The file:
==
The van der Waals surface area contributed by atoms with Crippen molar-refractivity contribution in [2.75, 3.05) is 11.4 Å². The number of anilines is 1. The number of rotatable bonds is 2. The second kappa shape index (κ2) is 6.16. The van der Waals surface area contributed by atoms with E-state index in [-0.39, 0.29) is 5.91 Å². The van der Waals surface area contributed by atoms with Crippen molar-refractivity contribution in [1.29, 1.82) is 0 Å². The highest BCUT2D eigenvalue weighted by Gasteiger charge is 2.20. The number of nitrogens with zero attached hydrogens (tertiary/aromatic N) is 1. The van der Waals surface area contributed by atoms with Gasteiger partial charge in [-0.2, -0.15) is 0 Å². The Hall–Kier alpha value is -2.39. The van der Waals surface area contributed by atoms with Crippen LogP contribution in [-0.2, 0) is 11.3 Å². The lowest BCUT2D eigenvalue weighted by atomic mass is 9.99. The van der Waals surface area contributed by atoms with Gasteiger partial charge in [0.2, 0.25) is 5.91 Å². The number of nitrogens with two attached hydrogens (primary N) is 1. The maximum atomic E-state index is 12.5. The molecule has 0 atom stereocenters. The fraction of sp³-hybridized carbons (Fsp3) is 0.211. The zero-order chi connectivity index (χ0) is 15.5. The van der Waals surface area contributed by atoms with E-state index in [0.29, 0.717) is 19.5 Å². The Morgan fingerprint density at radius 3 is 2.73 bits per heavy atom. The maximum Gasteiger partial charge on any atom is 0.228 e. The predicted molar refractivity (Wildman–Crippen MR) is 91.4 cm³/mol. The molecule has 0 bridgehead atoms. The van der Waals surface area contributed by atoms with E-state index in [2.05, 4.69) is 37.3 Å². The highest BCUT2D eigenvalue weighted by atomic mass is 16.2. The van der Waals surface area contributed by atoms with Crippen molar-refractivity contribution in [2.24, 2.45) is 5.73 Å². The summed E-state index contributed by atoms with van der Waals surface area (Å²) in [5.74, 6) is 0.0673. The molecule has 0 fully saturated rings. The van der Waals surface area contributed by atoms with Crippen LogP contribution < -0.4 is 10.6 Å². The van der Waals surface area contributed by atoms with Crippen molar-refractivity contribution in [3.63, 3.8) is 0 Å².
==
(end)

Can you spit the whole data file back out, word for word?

The van der Waals surface area contributed by atoms with Crippen molar-refractivity contribution in [2.75, 3.05) is 11.4 Å². The number of anilines is 1. The number of rotatable bonds is 2. The second kappa shape index (κ2) is 6.16. The van der Waals surface area contributed by atoms with E-state index in [-0.39, 0.29) is 5.91 Å². The van der Waals surface area contributed by atoms with Crippen molar-refractivity contribution in [1.29, 1.82) is 0 Å². The highest BCUT2D eigenvalue weighted by Gasteiger charge is 2.20. The number of nitrogens with zero attached hydrogens (tertiary/aromatic N) is 1. The van der Waals surface area contributed by atoms with Gasteiger partial charge in [-0.2, -0.15) is 0 Å². The Hall–Kier alpha value is -2.39. The van der Waals surface area contributed by atoms with Crippen LogP contribution in [-0.2, 0) is 11.3 Å². The lowest BCUT2D eigenvalue weighted by atomic mass is 9.99. The van der Waals surface area contributed by atoms with Gasteiger partial charge in [0.2, 0.25) is 5.91 Å². The number of nitrogens with two attached hydrogens (primary N) is 1. The maximum atomic E-state index is 12.5. The molecule has 0 atom stereocenters. The fraction of sp³-hybridized carbons (Fsp3) is 0.211. The zero-order chi connectivity index (χ0) is 15.5. The van der Waals surface area contributed by atoms with E-state index in [0.29, 0.717) is 19.5 Å². The Morgan fingerprint density at radius 3 is 2.73 bits per heavy atom. The maximum Gasteiger partial charge on any atom is 0.228 e. The predicted molar refractivity (Wildman–Crippen MR) is 91.4 cm³/mol. The molecule has 0 bridgehead atoms. The van der Waals surface area contributed by atoms with E-state index in [2.05, 4.69) is 37.3 Å². The highest BCUT2D eigenvalue weighted by atomic mass is 16.2. The van der Waals surface area contributed by atoms with Crippen molar-refractivity contribution in [2.24, 2.45) is 5.73 Å². The summed E-state index contributed by atoms with van der Waals surface area (Å²) in [5.74, 6) is 0.0673. The molecule has 0 fully saturated rings. The van der Waals surface area contributed by atoms with Crippen LogP contribution < -0.4 is 10.6 Å². The van der Waals surface area contributed by atoms with Crippen molar-refractivity contribution in [3.63, 3.8) is 0 Å².